Karen Osborne

My brother, Michael, got married last weekend. While watching him walk down the church’s aisle to make a lifetime commitment to Samantha, now his wife, I ended up thinking about relationships, about the guys I dated, about the girls he’d once dated, and why things worked out or flamed out.

I thought of the people my friends ended up marrying and the decisions that kept some other friends of mine perpetually single. How do you create a good relationship, one that ends up getting you down the aisle instead of in the land of tears and heartbreak?

Of course, teens shouldn’t worry about getting married at such a young age. There’s plenty of time for that. But there’s a lot they can learn about themselves and about what they want out of life by examining the people they take to the movies or prom.

A good relationship isn’t a jealous one. Does your significant other get annoyed or angry when you hang out with other people? Sound the alarm bell. While it’s natural to want to spend a lot of time with your boyfriend or girlfriend, doing that to the exclusion of seeing everyone else isn’t healthy and can be abusive. Good boyfriends and girlfriends have healthy platonic friendships.


In a good relationship, you don’t feel pressured to do things you don’t want to do. A good boyfriend or girlfriend won’t pressure you to do things you don’t want to do, emotionally or physically, and if that’s the case, it’s time to find someone who will better respect you and your values.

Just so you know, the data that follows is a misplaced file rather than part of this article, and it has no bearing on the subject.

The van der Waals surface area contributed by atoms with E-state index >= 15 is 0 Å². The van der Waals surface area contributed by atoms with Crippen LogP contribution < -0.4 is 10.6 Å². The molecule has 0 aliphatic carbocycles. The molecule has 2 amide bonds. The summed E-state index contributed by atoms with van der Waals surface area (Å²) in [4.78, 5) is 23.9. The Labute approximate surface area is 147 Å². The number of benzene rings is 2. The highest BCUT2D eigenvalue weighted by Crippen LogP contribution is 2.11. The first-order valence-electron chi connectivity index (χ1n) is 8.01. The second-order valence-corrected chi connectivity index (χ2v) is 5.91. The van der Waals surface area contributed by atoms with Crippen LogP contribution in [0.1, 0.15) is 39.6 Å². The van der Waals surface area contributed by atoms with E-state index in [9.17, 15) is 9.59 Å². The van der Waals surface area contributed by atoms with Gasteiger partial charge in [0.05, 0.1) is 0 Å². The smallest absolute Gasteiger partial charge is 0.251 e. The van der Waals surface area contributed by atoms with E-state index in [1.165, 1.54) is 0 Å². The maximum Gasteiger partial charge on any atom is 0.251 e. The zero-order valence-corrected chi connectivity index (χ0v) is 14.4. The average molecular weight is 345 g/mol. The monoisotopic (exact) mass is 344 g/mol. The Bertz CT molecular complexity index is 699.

A good relationship isn’t abusive. We assume that abusive relationships are about hitting, slapping and shoving, and we forget that they can also be emotionally abusive. Emotionally abusive people continually criticize, call you names, shout at you, minimize and blame you, and humiliate you. This isn’t love. It’s abuse. If you find yourself in one of these situations, get help.

If a relationship doesn’t work out, that’s OK. It may feel like the end of the world right after the breakup, but after a while, you will feel better and you’ll know a little more about what doesn’t work for you.

My brother found and fell in love with someone who was a true partner to him, someone he couldn’t live without, and he says he couldn’t have done it if he didn’t know exactly what went wrong with the relationships that came before.

When you find yourself in a new relationship, ask: Is this person really treating me the way I deserve to be treated? Are we making decisions together? Do we have interests and friends outside of our relationship? Do we have open and honest communication, or is there a lot of sulking or yelling? Do we support each other when things are bad and when things are great? Am I always worried about how I look and am I changing myself to fit my boyfriend or girlfriend’s idea of what the relationship should be? Does my significant other like me for me?

Being in a relationship as a teenager can be a worthwhile experience. Just make sure it’s a good one.